Original question: I'm considering creating
wooden frames around very raised beds in my high tunnels for improved drainage and maximizing bed space. I'm wondering if anyone who has done this has any advice. Buying that much hemlock lumber looks expensive. Is it worth it? Any cost-cutting strategies?
I have had good success with that in the past. I recommend using recycled plastic lumber or pressure treated lumber. Or if you want real lumber I would find someone who mills black locust instead of hemlock. It will last way longer.
Also, to keep the side boards from bowing out I drive a high tunnel side wall stake deep into the ground every eight feet or so along the outsides of each bed.
if you are looking for good hemlock prices i would suggest connecting with my lumber guy Jordan, he is the best. Locayed in Ordford NH. Contact info below, hope your project goes well!
I would spend the money improving drainage around the perimeter and excluding water from entering the tunnel. Either with external grading or drainage inside along the perimeter(12” deep 4” perforated pipe with coarse sand on top) to catch water before it
moves across the tunnel.Even with raised beds if you have water moving in the aisles it creates a wet, humid environment.
Our heated greenhouses have raised beds made out of rough cut hemlock - 18" high, 1"x6" boards.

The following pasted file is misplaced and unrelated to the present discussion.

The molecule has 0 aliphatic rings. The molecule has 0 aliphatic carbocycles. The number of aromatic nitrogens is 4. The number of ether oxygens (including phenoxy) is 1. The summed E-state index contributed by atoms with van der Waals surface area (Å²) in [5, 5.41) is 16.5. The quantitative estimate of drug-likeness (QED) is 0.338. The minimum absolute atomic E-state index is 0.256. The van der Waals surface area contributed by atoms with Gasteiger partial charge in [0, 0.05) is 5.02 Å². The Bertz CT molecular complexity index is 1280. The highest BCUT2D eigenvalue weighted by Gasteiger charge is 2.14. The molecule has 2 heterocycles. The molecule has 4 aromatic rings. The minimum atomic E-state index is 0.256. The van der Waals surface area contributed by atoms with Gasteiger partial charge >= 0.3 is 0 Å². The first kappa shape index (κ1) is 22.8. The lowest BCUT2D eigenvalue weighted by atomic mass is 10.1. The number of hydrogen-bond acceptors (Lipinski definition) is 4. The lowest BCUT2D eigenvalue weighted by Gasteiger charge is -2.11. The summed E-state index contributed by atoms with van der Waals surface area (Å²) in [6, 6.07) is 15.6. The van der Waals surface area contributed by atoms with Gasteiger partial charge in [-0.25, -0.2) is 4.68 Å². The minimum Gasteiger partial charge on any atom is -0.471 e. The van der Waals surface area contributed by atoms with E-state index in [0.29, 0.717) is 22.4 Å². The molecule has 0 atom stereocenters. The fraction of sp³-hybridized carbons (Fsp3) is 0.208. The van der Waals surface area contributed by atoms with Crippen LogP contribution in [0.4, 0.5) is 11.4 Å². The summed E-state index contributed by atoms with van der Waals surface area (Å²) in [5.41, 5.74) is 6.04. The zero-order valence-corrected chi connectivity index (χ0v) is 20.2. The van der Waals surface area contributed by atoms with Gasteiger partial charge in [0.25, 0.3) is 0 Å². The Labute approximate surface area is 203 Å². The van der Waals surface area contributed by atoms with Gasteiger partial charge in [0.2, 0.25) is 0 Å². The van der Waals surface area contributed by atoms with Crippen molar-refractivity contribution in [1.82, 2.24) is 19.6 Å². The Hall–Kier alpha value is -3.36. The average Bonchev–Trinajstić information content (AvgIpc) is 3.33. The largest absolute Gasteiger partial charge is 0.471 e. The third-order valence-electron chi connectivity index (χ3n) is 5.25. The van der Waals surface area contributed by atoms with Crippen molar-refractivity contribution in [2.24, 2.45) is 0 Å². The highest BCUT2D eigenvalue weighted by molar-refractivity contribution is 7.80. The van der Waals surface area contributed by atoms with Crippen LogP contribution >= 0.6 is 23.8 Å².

For us, with beds that high, we tie them together with rope through the bed, so they don't bow out when the soil freezes in the winter.
We also installed radiant heat pipes inside the beds, and that has been great for early tomatoes and early cucumbers.
We have replaced the boards over the years at least twice. Recently we have experimented with lining the inside of the beds with sheets of black plastic mulch. So far it seems to greatly cut down on how fast the lumber rots, as there is no contact between
the lumber and the soil.
Have considered the same here, and have started to in Tomato houses, but also realized (obvious) that w the raised beds walkways can consume 1/3 of potential growing space, not ideal in winter, but easier to harvest in. There also has to be some management
of the water/nutrients that flow out of the bottom of the beds into the walkways.
1" hemlock at .65 a foot for 8" boards is about .40 a running foot. Pretty inexpensive really as far as lumber goes, and safely biodegradable. I use predrilled 1/2 EMT stakes.
Hemlock is not better than pine unless it’s from an old growth forest, or so our local lumber guys tell me. And who wants to cut down old growth hemlock for raised beds? I’d go for pine…l
I have grown for many years, on heavy wet soil. Please give me a call if you would like to discuss wooden raised beds: cost vs. benefit. It is a rather nuanced issue that feels more appropriate to conversation that email…
Hope I can help by offering my experience,
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Definitely. Increased my space use efficiency by 33%, looks cleaner, and makes a clear demarcation between bed and alley which is a plus for employees always walking through beds.
Haven't done this in a high tunnel, but we used edged slabs, sawn side out, with stakes driven into the ground on the outside for raised veg. beds years ago. Minimal fasteners needed as the soil itself holds the slabs against the stakes. Happy with the design
at the time, and slabs were free. You could check with you local saw mill, or portable mill sawyer.